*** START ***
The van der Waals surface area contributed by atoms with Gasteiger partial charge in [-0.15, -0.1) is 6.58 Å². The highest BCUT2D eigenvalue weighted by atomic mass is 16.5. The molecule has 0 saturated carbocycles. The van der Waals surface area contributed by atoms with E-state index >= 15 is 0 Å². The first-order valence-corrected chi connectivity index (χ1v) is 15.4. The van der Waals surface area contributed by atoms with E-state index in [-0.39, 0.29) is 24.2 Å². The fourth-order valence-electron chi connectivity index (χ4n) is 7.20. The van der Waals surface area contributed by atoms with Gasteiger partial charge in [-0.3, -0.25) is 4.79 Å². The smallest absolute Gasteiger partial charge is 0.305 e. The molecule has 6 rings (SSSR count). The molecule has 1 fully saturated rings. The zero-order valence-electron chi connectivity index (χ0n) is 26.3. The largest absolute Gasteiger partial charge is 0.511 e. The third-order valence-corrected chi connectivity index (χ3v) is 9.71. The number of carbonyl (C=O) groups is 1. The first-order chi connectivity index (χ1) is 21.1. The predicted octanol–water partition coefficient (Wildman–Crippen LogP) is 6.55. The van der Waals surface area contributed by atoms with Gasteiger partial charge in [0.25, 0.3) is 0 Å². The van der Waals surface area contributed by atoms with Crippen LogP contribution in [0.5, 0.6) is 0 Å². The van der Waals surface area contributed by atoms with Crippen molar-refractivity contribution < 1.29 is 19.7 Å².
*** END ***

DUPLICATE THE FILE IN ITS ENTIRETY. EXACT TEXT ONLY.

The van der Waals surface area contributed by atoms with Gasteiger partial charge in [-0.15, -0.1) is 6.58 Å². The highest BCUT2D eigenvalue weighted by atomic mass is 16.5. The molecule has 0 saturated carbocycles. The van der Waals surface area contributed by atoms with E-state index >= 15 is 0 Å². The first-order valence-corrected chi connectivity index (χ1v) is 15.4. The van der Waals surface area contributed by atoms with E-state index in [-0.39, 0.29) is 24.2 Å². The fourth-order valence-electron chi connectivity index (χ4n) is 7.20. The van der Waals surface area contributed by atoms with Gasteiger partial charge in [-0.3, -0.25) is 4.79 Å². The smallest absolute Gasteiger partial charge is 0.305 e. The molecule has 6 rings (SSSR count). The molecule has 1 fully saturated rings. The zero-order valence-electron chi connectivity index (χ0n) is 26.3. The largest absolute Gasteiger partial charge is 0.511 e. The third-order valence-corrected chi connectivity index (χ3v) is 9.71. The number of carbonyl (C=O) groups is 1. The first-order chi connectivity index (χ1) is 21.1. The predicted octanol–water partition coefficient (Wildman–Crippen LogP) is 6.55. The van der Waals surface area contributed by atoms with Gasteiger partial charge in [0.25, 0.3) is 0 Å². The van der Waals surface area contributed by atoms with Crippen LogP contribution in [0.5, 0.6) is 0 Å². The van der Waals surface area contributed by atoms with Crippen molar-refractivity contribution < 1.29 is 19.7 Å².